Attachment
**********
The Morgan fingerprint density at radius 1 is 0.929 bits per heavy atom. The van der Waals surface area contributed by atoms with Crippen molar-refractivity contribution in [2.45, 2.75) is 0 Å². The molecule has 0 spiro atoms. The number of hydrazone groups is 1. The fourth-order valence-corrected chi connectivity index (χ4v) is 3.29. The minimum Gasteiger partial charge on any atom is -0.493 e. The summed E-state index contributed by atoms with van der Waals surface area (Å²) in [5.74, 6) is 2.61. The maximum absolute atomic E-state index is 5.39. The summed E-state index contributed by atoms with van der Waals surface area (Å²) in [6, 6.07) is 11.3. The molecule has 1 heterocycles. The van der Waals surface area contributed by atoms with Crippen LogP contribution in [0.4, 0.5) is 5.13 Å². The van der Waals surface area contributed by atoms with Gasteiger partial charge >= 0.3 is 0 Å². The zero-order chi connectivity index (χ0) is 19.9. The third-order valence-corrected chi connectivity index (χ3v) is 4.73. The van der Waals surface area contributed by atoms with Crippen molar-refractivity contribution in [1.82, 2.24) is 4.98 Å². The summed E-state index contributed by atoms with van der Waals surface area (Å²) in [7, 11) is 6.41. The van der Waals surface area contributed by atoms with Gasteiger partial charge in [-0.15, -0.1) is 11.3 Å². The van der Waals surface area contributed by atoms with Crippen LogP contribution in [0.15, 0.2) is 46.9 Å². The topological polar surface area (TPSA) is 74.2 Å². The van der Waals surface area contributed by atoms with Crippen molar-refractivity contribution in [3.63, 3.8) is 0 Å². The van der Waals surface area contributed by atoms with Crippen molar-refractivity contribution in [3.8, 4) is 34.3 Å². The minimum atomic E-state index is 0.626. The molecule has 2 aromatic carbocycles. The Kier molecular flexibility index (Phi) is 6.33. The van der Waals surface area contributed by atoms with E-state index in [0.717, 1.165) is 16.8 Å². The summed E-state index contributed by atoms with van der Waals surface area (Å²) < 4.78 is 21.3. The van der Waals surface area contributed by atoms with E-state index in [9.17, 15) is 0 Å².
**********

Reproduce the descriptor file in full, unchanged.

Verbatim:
The Morgan fingerprint density at radius 1 is 0.929 bits per heavy atom. The van der Waals surface area contributed by atoms with Crippen molar-refractivity contribution in [2.45, 2.75) is 0 Å². The molecule has 0 spiro atoms. The number of hydrazone groups is 1. The fourth-order valence-corrected chi connectivity index (χ4v) is 3.29. The minimum Gasteiger partial charge on any atom is -0.493 e. The summed E-state index contributed by atoms with van der Waals surface area (Å²) in [5.74, 6) is 2.61. The maximum absolute atomic E-state index is 5.39. The summed E-state index contributed by atoms with van der Waals surface area (Å²) in [6, 6.07) is 11.3. The molecule has 1 heterocycles. The van der Waals surface area contributed by atoms with Crippen LogP contribution in [0.4, 0.5) is 5.13 Å². The van der Waals surface area contributed by atoms with Gasteiger partial charge >= 0.3 is 0 Å². The zero-order chi connectivity index (χ0) is 19.9. The third-order valence-corrected chi connectivity index (χ3v) is 4.73. The van der Waals surface area contributed by atoms with Crippen molar-refractivity contribution in [1.82, 2.24) is 4.98 Å². The summed E-state index contributed by atoms with van der Waals surface area (Å²) in [7, 11) is 6.41. The van der Waals surface area contributed by atoms with Gasteiger partial charge in [-0.15, -0.1) is 11.3 Å². The van der Waals surface area contributed by atoms with Crippen LogP contribution in [0.15, 0.2) is 46.9 Å². The topological polar surface area (TPSA) is 74.2 Å². The van der Waals surface area contributed by atoms with Crippen molar-refractivity contribution in [3.63, 3.8) is 0 Å². The van der Waals surface area contributed by atoms with Crippen molar-refractivity contribution in [3.8, 4) is 34.3 Å². The minimum atomic E-state index is 0.626. The molecule has 2 aromatic carbocycles. The Kier molecular flexibility index (Phi) is 6.33. The van der Waals surface area contributed by atoms with E-state index in [0.717, 1.165) is 16.8 Å². The summed E-state index contributed by atoms with van der Waals surface area (Å²) < 4.78 is 21.3. The van der Waals surface area contributed by atoms with E-state index in [9.17, 15) is 0 Å².